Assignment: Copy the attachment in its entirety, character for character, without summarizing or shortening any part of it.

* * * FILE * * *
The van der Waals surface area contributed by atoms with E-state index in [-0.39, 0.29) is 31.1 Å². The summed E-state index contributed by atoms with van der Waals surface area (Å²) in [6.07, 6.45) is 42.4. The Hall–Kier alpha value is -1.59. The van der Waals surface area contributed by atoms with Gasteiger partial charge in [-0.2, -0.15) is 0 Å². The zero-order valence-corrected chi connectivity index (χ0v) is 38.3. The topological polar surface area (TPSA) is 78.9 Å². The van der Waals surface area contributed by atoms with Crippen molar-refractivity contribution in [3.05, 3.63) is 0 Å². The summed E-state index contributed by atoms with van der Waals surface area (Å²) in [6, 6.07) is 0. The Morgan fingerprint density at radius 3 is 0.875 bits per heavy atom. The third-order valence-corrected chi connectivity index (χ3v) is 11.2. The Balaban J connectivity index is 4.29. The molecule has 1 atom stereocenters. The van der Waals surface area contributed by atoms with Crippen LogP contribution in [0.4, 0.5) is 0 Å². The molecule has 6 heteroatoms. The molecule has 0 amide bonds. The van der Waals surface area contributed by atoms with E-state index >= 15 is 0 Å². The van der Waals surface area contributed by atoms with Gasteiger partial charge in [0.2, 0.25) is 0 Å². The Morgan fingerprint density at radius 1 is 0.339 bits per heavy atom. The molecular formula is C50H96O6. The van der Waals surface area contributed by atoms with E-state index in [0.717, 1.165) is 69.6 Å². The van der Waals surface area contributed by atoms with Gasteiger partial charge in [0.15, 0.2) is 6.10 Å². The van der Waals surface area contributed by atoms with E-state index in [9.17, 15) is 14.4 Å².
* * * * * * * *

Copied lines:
The van der Waals surface area contributed by atoms with E-state index in [-0.39, 0.29) is 31.1 Å². The summed E-state index contributed by atoms with van der Waals surface area (Å²) in [6.07, 6.45) is 42.4. The Hall–Kier alpha value is -1.59. The van der Waals surface area contributed by atoms with Gasteiger partial charge in [-0.2, -0.15) is 0 Å². The zero-order valence-corrected chi connectivity index (χ0v) is 38.3. The topological polar surface area (TPSA) is 78.9 Å². The van der Waals surface area contributed by atoms with Crippen molar-refractivity contribution in [3.05, 3.63) is 0 Å². The summed E-state index contributed by atoms with van der Waals surface area (Å²) in [6, 6.07) is 0. The Morgan fingerprint density at radius 3 is 0.875 bits per heavy atom. The third-order valence-corrected chi connectivity index (χ3v) is 11.2. The Balaban J connectivity index is 4.29. The molecule has 1 atom stereocenters. The van der Waals surface area contributed by atoms with Crippen LogP contribution in [0.4, 0.5) is 0 Å². The molecule has 6 heteroatoms. The molecule has 0 amide bonds. The van der Waals surface area contributed by atoms with E-state index >= 15 is 0 Å². The van der Waals surface area contributed by atoms with Gasteiger partial charge in [0.2, 0.25) is 0 Å². The Morgan fingerprint density at radius 1 is 0.339 bits per heavy atom. The molecular formula is C50H96O6. The van der Waals surface area contributed by atoms with E-state index in [0.717, 1.165) is 69.6 Å². The van der Waals surface area contributed by atoms with Gasteiger partial charge in [0.15, 0.2) is 6.10 Å². The van der Waals surface area contributed by atoms with E-state index in [9.17, 15) is 14.4 Å².